Sunday, December 18, 2005

What Will Victory Look Like?

It's a fair question. And, it's one that we all ought to ponder very thoughtfully. We are going to come to some sort of decision point sometime in 2006, most likely. It's a question that's closely tied to another one, namely, "What are our objectives?" That's the better question to ask.

Our basic, number-one objective was to put paid to Hussein's Baath Party regime in Iraq. That was the easy part. The hard part is figuring out how to replace it.

The way I see it, that comes down to three or four things. Two of them require our assistance. The other two require that we get out of the way.

The two things that we need to help with are:

(1) Standing up a new government, and
(2) Standing up a new army, police, and security apparatus.

The two things that we more or less need to stay out of the way for are:

(3) Re-constituting Iraqi civil society, and
(4) Re-constituting the Iraqi economy.

The next year is critical time for (1) and (2) above. The worst of the heavy lifting is done on that score, though. Now, it's all about follow-through. The good news is that the Iraqi people have taken to parliamentary politics like ducks to water. They're very enthusiastic about it, and participation has grown in each of this year's elections. The Sunnis, who were holding out only a year ago, have begun to participate in earnest. That, to me, looks as though a critical mass of that population has acquiesced to the new way of things, and does not hold out much hope for a return to their former privileged position.

The critical things to look for in the coming year have to do with how the new Parliament takes care of business. Are the Sunni parties sufficiently included that they feel like they're getting their money's worth? Do things devolve into sectarian knife-fights, or can they find at least a few areas of broad nationalist consensus? This year was all about just getting a political process started in the first place. That's been done. This next year is all about keeping the ball rolling.

Largely, our involvement in that process is done. We can tick off item (1) on our list as accomplished. It's the responsibility of the Iraqi people to manage it, now.

Now, as far as security goes ... There's still work to do. But again, the heavy lifting has been accomplished. It can still be a violent and dangerous place, but over the last year, Iraqi forces have borne more and more of the load. Increasingly, Iraqi security has an Iraqi face. Mind you, the Iraqi forces that are taking over security aren't as good as the American forces they're replacing, but they don't have to be. They only have to be better than their opponents, who have a pretty lousy sense of grand strategy and public relations. To those who question that assessment, just look at the recent record. They discover that suicide bombings aren't necessarily well-received by their own press corps. Their response? More suicide bombings. They ain't the sharpest tools in the shed, folks. They're ideologically fixated on tactics that aren't working, and most likely won't work in the future, either.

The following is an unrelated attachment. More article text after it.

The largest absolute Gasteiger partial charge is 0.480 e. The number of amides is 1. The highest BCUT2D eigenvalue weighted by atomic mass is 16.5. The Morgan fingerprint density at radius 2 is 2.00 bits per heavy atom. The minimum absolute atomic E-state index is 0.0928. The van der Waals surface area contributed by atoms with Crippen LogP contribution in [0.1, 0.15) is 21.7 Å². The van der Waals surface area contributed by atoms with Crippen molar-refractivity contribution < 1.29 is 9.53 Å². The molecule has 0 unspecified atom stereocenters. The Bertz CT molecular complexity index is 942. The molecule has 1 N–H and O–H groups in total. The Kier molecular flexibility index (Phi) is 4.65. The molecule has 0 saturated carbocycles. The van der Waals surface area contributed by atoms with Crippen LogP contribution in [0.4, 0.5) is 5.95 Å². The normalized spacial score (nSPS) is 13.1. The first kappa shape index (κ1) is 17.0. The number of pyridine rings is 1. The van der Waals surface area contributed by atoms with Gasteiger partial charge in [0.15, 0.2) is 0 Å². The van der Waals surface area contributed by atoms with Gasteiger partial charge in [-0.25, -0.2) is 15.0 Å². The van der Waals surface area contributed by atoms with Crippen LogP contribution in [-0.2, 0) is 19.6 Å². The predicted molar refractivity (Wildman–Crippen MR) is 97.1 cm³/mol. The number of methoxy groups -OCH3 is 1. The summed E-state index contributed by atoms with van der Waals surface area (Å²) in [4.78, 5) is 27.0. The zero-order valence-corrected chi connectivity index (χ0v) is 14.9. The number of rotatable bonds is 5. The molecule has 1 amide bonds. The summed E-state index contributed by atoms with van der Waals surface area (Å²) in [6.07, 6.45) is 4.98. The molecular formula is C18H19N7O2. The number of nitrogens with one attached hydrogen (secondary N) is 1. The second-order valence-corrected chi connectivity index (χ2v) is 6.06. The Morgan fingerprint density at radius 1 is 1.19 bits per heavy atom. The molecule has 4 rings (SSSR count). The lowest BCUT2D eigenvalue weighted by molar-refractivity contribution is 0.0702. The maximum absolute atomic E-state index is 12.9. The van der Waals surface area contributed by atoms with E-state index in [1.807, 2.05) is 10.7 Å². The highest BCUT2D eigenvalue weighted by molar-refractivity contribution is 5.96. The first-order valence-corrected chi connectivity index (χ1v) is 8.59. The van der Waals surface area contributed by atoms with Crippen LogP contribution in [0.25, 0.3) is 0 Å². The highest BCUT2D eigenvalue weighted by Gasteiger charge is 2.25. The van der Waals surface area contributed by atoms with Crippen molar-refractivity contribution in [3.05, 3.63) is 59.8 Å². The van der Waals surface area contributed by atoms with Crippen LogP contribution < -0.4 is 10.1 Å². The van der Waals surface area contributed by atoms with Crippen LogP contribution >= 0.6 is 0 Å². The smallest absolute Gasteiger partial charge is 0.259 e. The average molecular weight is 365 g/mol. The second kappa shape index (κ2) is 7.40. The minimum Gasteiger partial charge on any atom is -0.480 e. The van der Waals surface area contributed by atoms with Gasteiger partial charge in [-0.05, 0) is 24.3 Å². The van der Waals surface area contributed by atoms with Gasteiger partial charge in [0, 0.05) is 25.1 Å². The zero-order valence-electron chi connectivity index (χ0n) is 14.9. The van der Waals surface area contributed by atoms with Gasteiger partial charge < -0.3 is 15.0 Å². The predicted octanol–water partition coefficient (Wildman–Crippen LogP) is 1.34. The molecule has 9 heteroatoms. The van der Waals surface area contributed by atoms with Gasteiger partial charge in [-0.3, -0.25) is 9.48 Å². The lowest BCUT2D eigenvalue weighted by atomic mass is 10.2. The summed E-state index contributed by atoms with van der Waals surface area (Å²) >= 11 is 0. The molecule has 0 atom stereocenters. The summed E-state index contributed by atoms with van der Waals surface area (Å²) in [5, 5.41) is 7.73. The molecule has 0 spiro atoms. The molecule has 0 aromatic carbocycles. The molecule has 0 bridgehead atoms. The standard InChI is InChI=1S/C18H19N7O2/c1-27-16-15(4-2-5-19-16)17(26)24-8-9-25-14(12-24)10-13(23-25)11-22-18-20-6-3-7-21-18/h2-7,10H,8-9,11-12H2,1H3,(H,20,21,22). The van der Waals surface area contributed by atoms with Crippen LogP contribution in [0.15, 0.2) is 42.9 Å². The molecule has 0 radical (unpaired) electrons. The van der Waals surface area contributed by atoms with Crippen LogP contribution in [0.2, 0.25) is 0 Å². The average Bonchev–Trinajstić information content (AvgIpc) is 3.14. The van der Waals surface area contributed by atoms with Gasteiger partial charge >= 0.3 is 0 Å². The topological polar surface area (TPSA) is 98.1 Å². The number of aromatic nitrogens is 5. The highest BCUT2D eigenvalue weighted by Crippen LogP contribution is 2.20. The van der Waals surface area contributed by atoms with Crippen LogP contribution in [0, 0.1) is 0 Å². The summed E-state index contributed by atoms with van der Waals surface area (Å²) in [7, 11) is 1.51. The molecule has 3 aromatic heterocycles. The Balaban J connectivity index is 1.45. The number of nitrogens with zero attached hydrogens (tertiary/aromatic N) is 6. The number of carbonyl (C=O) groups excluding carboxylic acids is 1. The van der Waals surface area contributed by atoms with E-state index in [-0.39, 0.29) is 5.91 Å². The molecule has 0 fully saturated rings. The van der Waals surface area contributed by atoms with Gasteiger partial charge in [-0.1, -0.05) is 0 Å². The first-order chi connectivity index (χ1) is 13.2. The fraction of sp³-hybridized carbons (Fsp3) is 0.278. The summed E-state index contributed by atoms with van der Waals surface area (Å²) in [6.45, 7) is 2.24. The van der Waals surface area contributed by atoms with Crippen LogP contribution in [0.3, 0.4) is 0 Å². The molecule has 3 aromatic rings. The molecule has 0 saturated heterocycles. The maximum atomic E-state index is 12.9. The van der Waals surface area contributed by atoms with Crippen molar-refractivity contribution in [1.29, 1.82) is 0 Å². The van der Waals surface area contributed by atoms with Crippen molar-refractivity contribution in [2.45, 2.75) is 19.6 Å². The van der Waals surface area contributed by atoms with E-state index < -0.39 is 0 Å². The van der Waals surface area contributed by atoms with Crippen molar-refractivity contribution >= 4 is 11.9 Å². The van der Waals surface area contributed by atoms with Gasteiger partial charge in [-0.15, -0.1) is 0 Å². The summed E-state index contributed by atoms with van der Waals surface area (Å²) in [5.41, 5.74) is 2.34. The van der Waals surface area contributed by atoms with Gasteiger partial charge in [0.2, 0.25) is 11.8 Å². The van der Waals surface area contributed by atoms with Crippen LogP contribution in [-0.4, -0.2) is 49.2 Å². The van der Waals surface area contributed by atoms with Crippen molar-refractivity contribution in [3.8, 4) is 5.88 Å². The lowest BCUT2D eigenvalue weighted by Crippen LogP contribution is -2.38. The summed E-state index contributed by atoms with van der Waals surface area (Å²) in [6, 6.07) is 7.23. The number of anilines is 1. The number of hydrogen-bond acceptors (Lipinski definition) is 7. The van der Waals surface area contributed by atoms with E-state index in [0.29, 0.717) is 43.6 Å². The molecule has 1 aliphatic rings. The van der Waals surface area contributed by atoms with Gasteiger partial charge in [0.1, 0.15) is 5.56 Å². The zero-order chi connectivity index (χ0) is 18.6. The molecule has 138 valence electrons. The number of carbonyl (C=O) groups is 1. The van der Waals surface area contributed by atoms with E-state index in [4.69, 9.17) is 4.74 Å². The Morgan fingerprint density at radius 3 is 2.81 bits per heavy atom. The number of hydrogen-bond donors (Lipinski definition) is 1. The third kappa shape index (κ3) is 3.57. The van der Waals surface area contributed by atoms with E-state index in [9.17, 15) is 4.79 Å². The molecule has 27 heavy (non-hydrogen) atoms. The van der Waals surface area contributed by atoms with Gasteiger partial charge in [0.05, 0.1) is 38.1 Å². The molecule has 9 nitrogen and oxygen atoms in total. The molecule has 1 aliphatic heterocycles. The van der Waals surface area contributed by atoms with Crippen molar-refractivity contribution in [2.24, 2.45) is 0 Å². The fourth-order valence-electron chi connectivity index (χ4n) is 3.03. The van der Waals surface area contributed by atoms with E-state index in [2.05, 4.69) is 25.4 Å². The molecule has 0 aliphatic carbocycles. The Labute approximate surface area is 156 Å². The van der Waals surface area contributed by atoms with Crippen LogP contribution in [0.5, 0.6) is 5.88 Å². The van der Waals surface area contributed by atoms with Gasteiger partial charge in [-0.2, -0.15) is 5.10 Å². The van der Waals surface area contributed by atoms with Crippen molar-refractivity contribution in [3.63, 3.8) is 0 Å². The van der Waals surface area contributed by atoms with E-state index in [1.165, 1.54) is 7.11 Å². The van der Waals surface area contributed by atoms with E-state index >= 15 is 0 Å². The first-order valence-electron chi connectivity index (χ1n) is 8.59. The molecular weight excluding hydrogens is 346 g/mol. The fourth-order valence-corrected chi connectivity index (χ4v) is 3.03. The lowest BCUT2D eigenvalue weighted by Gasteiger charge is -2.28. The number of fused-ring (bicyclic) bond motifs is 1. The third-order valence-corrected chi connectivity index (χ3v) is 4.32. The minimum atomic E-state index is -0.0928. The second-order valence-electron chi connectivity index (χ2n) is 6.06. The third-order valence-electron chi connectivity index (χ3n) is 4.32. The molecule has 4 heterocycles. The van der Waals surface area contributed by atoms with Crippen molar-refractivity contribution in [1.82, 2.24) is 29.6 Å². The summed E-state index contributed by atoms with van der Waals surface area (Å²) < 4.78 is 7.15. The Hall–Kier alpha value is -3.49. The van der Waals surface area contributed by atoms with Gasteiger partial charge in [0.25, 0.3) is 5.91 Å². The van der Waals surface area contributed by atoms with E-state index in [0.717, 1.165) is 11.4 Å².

So, number (2) looks like it's going fairly well.

The third and fourth items are important, but they are things that will largely take care of themselves if the security environment is something within shouting distance of reasonable. Given good government and safety, people will sort out things like soccer leagues and business plans for themselves. We don't need to fiddle around with that, and will sow much ill-will if we try.

So: as far as we're concerned, the victory conditions are as follows. First, a stable, self-sustaining government that is accountable to its citizenry. Second, an army and police force that is capable of both defending Iraq's borders and keeping the peace within them.

Now, just to clarify for those who ride the short bus: "keep the peace" does not mean "eliminate all violence." That's an unreasonable expectation. There will always be violent criminals to deal with. But we're reaching a point where the insurgency will be just that: an assortment of violent criminals. A syndicate that must be crushed, not ennobled by false attributions of political legitimacy. But, the fact that some of them are still running about cannot be taken as a sign of failure. If they begin to gain popular support, yes, that's a major failure. But so long as the government continues to gain legitimacy in the eyes of the people, and the security forces gain strength, then all indicators are moving in the right direction. Given that, you can't lose so long as you keep your nerve.

So far, so good. We've made real progress in 2005, and have condiderable momentum going forward into 2006. So, what will victory look like?

Purple fingers. Saddam having to answer to a court of law. Free citizens voting their conscience, not their fears. People all over the Middle East looking to Iraq and asking, "Why not here?"

We're not there yet, but I can see it from here. That's more than I could say a year ago.

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